What Comes First in a Great Yearbook Template: Content or Design?

content-v-design

It’s the chicken or the egg question of the yearbook world–what comes first, content or design? Once you come up with your theme, it’s only natural to want to work on both. As you’ve already experienced this year, it can take some trial and error to figure out the best strategy for filling your yearbook template with fabulous words that fit cohesively and a totally awesome design. Today, I’ll give you my best tips for building out a yearbook template that shines–including the order in which you should tackle each step of the process!

First, Choose Your Theme

Before you do anything, even before you start checking out all of the awesome yearbook templates available to work with, choose a yearbook theme. This is the foundation of all of your content and design, which makes it a necessary first step to guide your entire book. Selecting a great theme for next fall is even something you can start taking a crack at now. This gets you a little ahead, which means you can get started on your content and design as soon as the next school year starts up!

Second, Choose a Yearbook Template

Now is the time to select a yearbook template to work with. Fine-tuning the specific design on each of your pages will come down the road. Use this as a time to gather inspiration for each of your features. Not only will this give you a place to put all of your articles after they’ve been written, it will give you an idea of how much space you have available for each feature in advance. Use it as a guide to creating content, as well as a location to house your articles once they’re complete to track your committee’s progress throughout the year.

Next, Lay Out Your Features

The features you include within the pages of your book are affected by the yearbook template you choose. They’ll also dictate the direction of your content; laying out all of your features in advance ensures that the content you build across your publication has some kind of unifying aspect to it. Create an outline of what you’ll include before working on content or design for a more cohesive yearbook as a whole.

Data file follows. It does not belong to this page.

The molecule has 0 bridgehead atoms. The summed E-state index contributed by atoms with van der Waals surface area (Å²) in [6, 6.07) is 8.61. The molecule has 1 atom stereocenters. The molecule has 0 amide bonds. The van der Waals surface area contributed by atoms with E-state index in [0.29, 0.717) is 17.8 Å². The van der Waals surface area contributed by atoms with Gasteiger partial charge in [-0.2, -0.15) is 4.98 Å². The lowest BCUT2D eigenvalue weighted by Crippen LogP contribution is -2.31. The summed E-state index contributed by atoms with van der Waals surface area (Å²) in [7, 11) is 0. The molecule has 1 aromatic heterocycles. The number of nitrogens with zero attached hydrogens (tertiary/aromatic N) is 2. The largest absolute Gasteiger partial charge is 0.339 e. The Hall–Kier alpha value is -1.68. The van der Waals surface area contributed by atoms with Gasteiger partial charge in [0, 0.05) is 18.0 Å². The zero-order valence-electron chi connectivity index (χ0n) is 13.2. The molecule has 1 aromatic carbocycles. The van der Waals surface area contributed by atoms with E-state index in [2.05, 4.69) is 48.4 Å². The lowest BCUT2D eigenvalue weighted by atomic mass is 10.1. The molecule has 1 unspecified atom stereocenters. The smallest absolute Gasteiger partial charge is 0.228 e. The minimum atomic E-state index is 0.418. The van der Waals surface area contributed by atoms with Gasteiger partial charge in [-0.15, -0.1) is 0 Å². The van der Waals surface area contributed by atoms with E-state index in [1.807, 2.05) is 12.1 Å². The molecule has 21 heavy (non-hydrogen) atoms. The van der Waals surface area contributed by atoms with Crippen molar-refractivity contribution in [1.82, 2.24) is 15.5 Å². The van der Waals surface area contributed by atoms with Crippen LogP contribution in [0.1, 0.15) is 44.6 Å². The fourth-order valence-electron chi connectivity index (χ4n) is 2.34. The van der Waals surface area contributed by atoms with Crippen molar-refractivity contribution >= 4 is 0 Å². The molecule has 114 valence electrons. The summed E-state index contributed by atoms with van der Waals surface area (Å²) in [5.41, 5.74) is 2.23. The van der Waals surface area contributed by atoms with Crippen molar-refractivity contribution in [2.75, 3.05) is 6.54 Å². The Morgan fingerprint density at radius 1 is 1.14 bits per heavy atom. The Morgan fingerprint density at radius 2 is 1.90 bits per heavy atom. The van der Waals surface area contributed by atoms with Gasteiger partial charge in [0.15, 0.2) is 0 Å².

Build the Content

Now that your foundation is complete, you can start working on your content. Go out and interview sources, take great yearbook photos and write superb articles that fit with your theme. At this stage in the process, edit each article before you add it to your yearbook. While you’ll proof it again (and again!) within your yearbook template before the end of the school year, your committee will catch more errors when the content is proofed in two different layouts.

Work on Your Design

Finally, you can start adding your content to the pages of your book as it’s completed, and designing each of the pages to match. This is when you should crop and stylize each of your images, then add them to your yearbook template. You’ll select backgrounds, format your headlines and spend time selecting graphics that work perfectly within each spread.

First Content, Then Design

For some, it might seem backwards to design your yearbook after you’ve created your content. The beauty of producing a yearbook this way is that you will mold each page of your book to fit your content, not the other way around. This creates less work for your committee, and leaves more room for creative interpretation, as there are fewer confines for your team to work within. Place your images, captions and headlines into each feature last to ensure that they compliment the final article you use on each page.

Remember, your yearbook is an evolving project. You don’t have to wait for all of the content to be completed before you start working on any of your design, just the content for each spread. Working through your publication this way will keep your yearbook committee on-track, and make your process much more efficient. And this is exactly how you can make your yearbook template reflect your theme in a beautiful way!

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